"Oh all right!" Andrew snapped. "Do you have a room where we can lock him up, Father?"
"Down in the cellar," Sir James answered. "I’ll call the servants."
Dafydd groaned as he was hauled to his feet by two of Sir James’ servants, and walked out of the hall between them, his arms draped over their shoulders. The steps down to the cellar felt endless, and at their end, his resting place was only a thin straw pallet on a floor of beaten earth with a single, very old blanket to pull over him. Dafydd stumbled to his knees as he was released just inside the storeroom, and crawled over to the pallet. Shivering and shivering, he lay down on it and wrapped the blanket around himself as the storeroom door banged shut, and the bolt went home with the clink of heavy iron.
Upstairs in his father’s study, Sir Andrew signed his note then folded and sealed it with a blob of dark blue sealing wax. He crossed to the door and flung it open.
"You will take this important message to our Abbey in Dhassa and give it to the Abbot personally," Sir Andrew instructed as he gave the younger knight his message. He’ll know how to reach my superiors in Valoret."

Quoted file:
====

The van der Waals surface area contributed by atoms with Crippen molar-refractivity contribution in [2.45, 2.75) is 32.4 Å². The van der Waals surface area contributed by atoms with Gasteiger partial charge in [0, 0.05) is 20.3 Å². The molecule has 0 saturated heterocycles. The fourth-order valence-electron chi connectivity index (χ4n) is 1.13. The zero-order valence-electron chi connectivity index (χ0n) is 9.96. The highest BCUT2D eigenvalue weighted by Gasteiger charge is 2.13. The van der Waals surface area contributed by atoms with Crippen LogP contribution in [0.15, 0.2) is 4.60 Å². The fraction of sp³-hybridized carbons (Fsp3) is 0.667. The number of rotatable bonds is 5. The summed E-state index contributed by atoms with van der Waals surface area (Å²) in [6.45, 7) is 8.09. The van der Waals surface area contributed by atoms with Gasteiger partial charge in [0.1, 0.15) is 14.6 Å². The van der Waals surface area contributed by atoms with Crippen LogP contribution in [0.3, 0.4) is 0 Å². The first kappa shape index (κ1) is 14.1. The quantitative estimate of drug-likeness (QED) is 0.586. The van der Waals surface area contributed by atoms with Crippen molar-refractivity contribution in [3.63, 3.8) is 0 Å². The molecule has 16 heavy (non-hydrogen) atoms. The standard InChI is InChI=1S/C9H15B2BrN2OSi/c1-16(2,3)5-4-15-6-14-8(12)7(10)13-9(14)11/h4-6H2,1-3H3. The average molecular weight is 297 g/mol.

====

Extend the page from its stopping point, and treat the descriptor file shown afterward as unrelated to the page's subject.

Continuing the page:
"Now?" Merdan was unable to keep the dismay from his face or voice.
"No, next week," Andrew rolled his eyes. "Of course *now*, you dunderhead! "My father will lend you one of his own horses. You will spend the night in Dhassa and then return here in the morning. The ride should take you about four hours. That will put you in Dhassa by Compline if you leave immediately."
"So what was the message, Andrew?" Sir James asked when Merdan had departed.
"Dafydd needs to be reminded of what he stands to lose by disobeying or thwarting me," Andrew replied. "I’ve just sent for the one person who can most effectively remind him of his duty. My superiors will back up my plan I’m sure. Even if they don’t, the threat alone will most likely be enough for my purposes."